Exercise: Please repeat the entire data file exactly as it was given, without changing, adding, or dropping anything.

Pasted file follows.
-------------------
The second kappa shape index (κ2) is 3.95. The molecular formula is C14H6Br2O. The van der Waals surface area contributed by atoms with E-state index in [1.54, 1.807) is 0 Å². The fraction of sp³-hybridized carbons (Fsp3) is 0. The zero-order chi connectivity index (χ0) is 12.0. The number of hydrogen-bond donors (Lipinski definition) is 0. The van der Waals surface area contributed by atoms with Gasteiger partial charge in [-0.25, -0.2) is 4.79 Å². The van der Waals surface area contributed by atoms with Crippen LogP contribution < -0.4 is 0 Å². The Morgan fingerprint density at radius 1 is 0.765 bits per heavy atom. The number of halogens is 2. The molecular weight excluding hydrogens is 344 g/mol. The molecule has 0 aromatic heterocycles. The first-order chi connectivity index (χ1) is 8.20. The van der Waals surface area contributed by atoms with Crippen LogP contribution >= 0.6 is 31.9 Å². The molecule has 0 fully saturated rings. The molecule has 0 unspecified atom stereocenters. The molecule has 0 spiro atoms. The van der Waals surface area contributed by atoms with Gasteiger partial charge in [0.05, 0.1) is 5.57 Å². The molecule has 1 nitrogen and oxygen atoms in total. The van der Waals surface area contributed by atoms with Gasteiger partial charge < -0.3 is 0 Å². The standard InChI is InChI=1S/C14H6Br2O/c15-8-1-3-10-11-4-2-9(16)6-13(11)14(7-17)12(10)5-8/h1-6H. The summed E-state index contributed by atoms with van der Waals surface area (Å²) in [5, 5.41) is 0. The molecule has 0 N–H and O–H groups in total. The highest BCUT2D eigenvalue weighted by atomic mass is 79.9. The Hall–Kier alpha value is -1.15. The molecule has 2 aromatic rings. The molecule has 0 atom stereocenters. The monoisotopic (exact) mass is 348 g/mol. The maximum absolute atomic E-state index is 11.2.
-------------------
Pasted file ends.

The second kappa shape index (κ2) is 3.95. The molecular formula is C14H6Br2O. The van der Waals surface area contributed by atoms with E-state index in [1.54, 1.807) is 0 Å². The fraction of sp³-hybridized carbons (Fsp3) is 0. The zero-order chi connectivity index (χ0) is 12.0. The number of hydrogen-bond donors (Lipinski definition) is 0. The van der Waals surface area contributed by atoms with Gasteiger partial charge in [-0.25, -0.2) is 4.79 Å². The van der Waals surface area contributed by atoms with Crippen LogP contribution < -0.4 is 0 Å². The Morgan fingerprint density at radius 1 is 0.765 bits per heavy atom. The number of halogens is 2. The molecular weight excluding hydrogens is 344 g/mol. The molecule has 0 aromatic heterocycles. The first-order chi connectivity index (χ1) is 8.20. The van der Waals surface area contributed by atoms with Crippen LogP contribution >= 0.6 is 31.9 Å². The molecule has 0 fully saturated rings. The molecule has 0 unspecified atom stereocenters. The molecule has 0 spiro atoms. The van der Waals surface area contributed by atoms with Gasteiger partial charge in [0.05, 0.1) is 5.57 Å². The molecule has 1 nitrogen and oxygen atoms in total. The van der Waals surface area contributed by atoms with Gasteiger partial charge < -0.3 is 0 Å². The standard InChI is InChI=1S/C14H6Br2O/c15-8-1-3-10-11-4-2-9(16)6-13(11)14(7-17)12(10)5-8/h1-6H. The summed E-state index contributed by atoms with van der Waals surface area (Å²) in [5, 5.41) is 0. The molecule has 0 N–H and O–H groups in total. The highest BCUT2D eigenvalue weighted by atomic mass is 79.9. The Hall–Kier alpha value is -1.15. The molecule has 2 aromatic rings. The molecule has 0 atom stereocenters. The monoisotopic (exact) mass is 348 g/mol. The maximum absolute atomic E-state index is 11.2.